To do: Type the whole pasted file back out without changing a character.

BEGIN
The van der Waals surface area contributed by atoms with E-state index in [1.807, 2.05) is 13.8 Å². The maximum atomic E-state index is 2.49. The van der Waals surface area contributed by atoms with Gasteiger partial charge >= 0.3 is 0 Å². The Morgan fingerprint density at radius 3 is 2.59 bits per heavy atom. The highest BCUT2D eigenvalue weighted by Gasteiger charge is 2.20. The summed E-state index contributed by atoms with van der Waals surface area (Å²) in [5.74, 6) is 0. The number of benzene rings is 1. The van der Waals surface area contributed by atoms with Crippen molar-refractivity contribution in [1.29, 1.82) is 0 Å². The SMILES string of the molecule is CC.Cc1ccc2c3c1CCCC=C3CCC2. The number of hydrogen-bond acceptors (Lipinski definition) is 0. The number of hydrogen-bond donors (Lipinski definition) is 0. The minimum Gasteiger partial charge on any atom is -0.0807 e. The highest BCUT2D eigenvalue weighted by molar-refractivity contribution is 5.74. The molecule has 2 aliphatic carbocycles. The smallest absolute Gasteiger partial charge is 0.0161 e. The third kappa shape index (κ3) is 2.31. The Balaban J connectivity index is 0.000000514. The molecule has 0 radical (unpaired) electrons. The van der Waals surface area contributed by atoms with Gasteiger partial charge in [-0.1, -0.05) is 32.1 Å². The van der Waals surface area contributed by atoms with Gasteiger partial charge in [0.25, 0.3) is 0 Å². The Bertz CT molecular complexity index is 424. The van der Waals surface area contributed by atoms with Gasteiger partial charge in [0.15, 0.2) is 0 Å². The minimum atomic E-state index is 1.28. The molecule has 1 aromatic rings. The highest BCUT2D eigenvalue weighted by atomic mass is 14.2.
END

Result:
The van der Waals surface area contributed by atoms with E-state index in [1.807, 2.05) is 13.8 Å². The maximum atomic E-state index is 2.49. The van der Waals surface area contributed by atoms with Gasteiger partial charge >= 0.3 is 0 Å². The Morgan fingerprint density at radius 3 is 2.59 bits per heavy atom. The highest BCUT2D eigenvalue weighted by Gasteiger charge is 2.20. The summed E-state index contributed by atoms with van der Waals surface area (Å²) in [5.74, 6) is 0. The number of benzene rings is 1. The van der Waals surface area contributed by atoms with Crippen molar-refractivity contribution in [1.29, 1.82) is 0 Å². The SMILES string of the molecule is CC.Cc1ccc2c3c1CCCC=C3CCC2. The number of hydrogen-bond acceptors (Lipinski definition) is 0. The number of hydrogen-bond donors (Lipinski definition) is 0. The minimum Gasteiger partial charge on any atom is -0.0807 e. The highest BCUT2D eigenvalue weighted by molar-refractivity contribution is 5.74. The molecule has 2 aliphatic carbocycles. The smallest absolute Gasteiger partial charge is 0.0161 e. The third kappa shape index (κ3) is 2.31. The Balaban J connectivity index is 0.000000514. The molecule has 0 radical (unpaired) electrons. The van der Waals surface area contributed by atoms with Gasteiger partial charge in [-0.1, -0.05) is 32.1 Å². The van der Waals surface area contributed by atoms with Gasteiger partial charge in [0.25, 0.3) is 0 Å². The Bertz CT molecular complexity index is 424. The van der Waals surface area contributed by atoms with Gasteiger partial charge in [0.15, 0.2) is 0 Å². The minimum atomic E-state index is 1.28. The molecule has 1 aromatic rings. The highest BCUT2D eigenvalue weighted by atomic mass is 14.2.